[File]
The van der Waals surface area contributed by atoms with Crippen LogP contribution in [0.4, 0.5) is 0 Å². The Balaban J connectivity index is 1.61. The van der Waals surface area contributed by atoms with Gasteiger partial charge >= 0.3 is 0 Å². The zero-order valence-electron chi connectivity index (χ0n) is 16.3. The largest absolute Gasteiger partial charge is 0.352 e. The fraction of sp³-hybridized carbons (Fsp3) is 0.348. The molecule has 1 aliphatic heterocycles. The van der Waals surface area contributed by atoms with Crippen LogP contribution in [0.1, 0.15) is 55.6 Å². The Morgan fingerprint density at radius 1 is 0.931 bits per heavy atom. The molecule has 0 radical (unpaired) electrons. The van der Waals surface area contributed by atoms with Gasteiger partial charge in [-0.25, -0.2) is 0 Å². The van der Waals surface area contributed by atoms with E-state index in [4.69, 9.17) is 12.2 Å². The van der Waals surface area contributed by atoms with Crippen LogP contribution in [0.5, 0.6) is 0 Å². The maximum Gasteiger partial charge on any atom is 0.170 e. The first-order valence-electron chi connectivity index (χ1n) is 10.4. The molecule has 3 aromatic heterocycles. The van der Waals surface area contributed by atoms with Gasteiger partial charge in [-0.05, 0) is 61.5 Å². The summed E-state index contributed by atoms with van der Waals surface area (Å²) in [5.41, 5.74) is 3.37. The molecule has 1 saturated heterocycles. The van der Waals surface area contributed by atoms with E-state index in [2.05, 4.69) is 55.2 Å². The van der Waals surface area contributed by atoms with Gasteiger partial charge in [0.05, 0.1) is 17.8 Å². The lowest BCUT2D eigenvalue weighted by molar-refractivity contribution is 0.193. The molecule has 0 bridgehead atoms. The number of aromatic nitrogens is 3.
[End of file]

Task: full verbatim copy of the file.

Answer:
The van der Waals surface area contributed by atoms with Crippen LogP contribution in [0.4, 0.5) is 0 Å². The Balaban J connectivity index is 1.61. The van der Waals surface area contributed by atoms with Gasteiger partial charge >= 0.3 is 0 Å². The zero-order valence-electron chi connectivity index (χ0n) is 16.3. The largest absolute Gasteiger partial charge is 0.352 e. The fraction of sp³-hybridized carbons (Fsp3) is 0.348. The molecule has 1 aliphatic heterocycles. The van der Waals surface area contributed by atoms with Crippen LogP contribution in [0.1, 0.15) is 55.6 Å². The Morgan fingerprint density at radius 1 is 0.931 bits per heavy atom. The molecule has 0 radical (unpaired) electrons. The van der Waals surface area contributed by atoms with Gasteiger partial charge in [-0.25, -0.2) is 0 Å². The van der Waals surface area contributed by atoms with E-state index in [4.69, 9.17) is 12.2 Å². The van der Waals surface area contributed by atoms with Crippen LogP contribution in [0.5, 0.6) is 0 Å². The maximum Gasteiger partial charge on any atom is 0.170 e. The first-order valence-electron chi connectivity index (χ1n) is 10.4. The molecule has 3 aromatic heterocycles. The van der Waals surface area contributed by atoms with Gasteiger partial charge in [-0.05, 0) is 61.5 Å². The summed E-state index contributed by atoms with van der Waals surface area (Å²) in [5.41, 5.74) is 3.37. The molecule has 1 saturated heterocycles. The van der Waals surface area contributed by atoms with E-state index in [2.05, 4.69) is 55.2 Å². The van der Waals surface area contributed by atoms with Gasteiger partial charge in [0.05, 0.1) is 17.8 Å². The lowest BCUT2D eigenvalue weighted by molar-refractivity contribution is 0.193. The molecule has 0 bridgehead atoms. The number of aromatic nitrogens is 3.